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Article
Publication date: 17 December 2020

Wondemhunegn Ezezew Melesse

Public debt management is now an integral part of overall macroeconomic management in many developing and emerging market economies. Preventing unsustainable debt…

Abstract

Purpose

Public debt management is now an integral part of overall macroeconomic management in many developing and emerging market economies. Preventing unsustainable debt accumulation and maintaining healthy fiscal profile begins with understanding its key drivers both in the short and in the long run. The purpose of this paper is to analyze public debt and current account dynamics in Ethiopia.

Design/methodology/approach

This study applies structural vector auto-regressive (SVAR) model on annual time series data to study general government debt and current account dynamics in Ethiopia for the period 1980–2018.

Findings

Both the impulse response and forecast error variance decomposition results confirm that fiscal balance exerts the strongest influence on both government debt and current account balance in the short run. In addition, own shock as well as shocks stemming from gross fixed capital formation and growth have significant effects on general government debt. The findings were robust to alternative data transformation, differing Choleski ordering of the model variables, and inclusion of exogenous deterministic terms that capture changes in the political landscape.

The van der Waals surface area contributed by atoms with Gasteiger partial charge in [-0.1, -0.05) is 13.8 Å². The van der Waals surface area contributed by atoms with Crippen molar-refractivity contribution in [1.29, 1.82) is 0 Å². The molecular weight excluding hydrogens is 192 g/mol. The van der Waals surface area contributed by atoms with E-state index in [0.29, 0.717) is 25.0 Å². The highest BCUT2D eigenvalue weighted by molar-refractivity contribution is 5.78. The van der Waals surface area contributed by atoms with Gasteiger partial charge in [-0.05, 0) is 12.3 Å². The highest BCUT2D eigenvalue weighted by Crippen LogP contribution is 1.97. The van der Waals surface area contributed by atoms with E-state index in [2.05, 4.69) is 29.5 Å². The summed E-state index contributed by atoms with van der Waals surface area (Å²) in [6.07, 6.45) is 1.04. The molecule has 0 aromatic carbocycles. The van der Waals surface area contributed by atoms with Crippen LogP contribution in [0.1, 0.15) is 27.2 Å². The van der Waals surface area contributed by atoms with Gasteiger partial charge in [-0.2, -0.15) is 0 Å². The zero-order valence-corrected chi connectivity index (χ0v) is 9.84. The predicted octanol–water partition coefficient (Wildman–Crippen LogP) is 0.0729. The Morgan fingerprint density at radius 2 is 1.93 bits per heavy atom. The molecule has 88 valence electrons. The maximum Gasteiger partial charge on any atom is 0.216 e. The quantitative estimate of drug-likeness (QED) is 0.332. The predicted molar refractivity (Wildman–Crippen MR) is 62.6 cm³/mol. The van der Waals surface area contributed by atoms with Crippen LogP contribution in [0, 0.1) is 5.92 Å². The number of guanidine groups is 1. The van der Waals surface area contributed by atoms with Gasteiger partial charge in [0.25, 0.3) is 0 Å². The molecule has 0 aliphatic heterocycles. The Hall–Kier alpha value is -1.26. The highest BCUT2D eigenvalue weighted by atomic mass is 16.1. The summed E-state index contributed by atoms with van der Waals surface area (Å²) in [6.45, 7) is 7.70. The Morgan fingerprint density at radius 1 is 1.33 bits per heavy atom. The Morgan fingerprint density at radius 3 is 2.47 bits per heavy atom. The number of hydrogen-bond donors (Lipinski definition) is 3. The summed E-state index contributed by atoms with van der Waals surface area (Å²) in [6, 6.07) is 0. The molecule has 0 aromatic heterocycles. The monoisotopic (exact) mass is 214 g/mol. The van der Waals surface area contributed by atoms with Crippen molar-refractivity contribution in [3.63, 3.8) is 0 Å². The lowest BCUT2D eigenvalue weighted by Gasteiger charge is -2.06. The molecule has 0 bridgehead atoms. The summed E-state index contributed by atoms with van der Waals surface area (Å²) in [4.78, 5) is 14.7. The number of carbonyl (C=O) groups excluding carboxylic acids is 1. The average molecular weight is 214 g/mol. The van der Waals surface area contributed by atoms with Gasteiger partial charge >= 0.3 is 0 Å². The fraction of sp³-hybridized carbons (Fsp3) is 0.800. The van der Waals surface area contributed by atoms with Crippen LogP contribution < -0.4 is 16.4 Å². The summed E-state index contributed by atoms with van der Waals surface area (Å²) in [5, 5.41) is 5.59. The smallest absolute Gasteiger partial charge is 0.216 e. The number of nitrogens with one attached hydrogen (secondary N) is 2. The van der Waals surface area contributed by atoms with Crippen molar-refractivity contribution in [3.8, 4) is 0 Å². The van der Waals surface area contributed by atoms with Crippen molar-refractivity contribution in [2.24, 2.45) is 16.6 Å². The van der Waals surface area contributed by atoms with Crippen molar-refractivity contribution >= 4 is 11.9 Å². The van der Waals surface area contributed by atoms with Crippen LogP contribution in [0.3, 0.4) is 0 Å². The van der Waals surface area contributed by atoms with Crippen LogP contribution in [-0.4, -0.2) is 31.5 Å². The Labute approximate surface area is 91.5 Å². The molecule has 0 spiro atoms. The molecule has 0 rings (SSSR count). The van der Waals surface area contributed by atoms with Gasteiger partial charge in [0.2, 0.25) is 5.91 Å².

Practical implications

The most important implication is that since fiscal balance is the strongest determinant of both public debt and current account balance, public investment efficiency is relevant here than anywhere else in the national economy. A recent study by Barhoumi et al. (2018) found that the sub-Saharan region lags behind its peers in terms of public sector investment efficiency with inefficiency gap of as large as 54% depending on the indicator variable for public investment output. Improving public investment spending efficiency would reduce government debt by enhancing productivity and growth – which has significant negative effect on public debt.

Originality/value

First, the few studies conducted on Ethiopia are dominated by single equation specifications and do not account for the possibility of endogenous feedback effects among the model variables. Second, still equally important is the role of rising gross fixed capital formation in Ethiopia, which increased from about 13% (relative to GDP) in the 1980s to about 35% in the 2010s. Ignoring this variable amounts to a major model misspecification when analyzing short-run macro dynamics in low-income economies. Finally, the paper complements existing limited studies on Ethiopia by comparing the strength of shock propagation mechanisms using alternative data transformation techniques.

Details

Journal of Economic and Administrative Sciences, vol. ahead-of-print no. ahead-of-print
Type: Research Article
ISSN: 1026-4116

Keywords

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Article
Publication date: 18 June 2019

Wondemhunegn Ezezew Melesse

The purpose of this paper is to compare business cycle fluctuations in Ethiopia under interest rate and money growth rules.

Abstract

Purpose

The purpose of this paper is to compare business cycle fluctuations in Ethiopia under interest rate and money growth rules.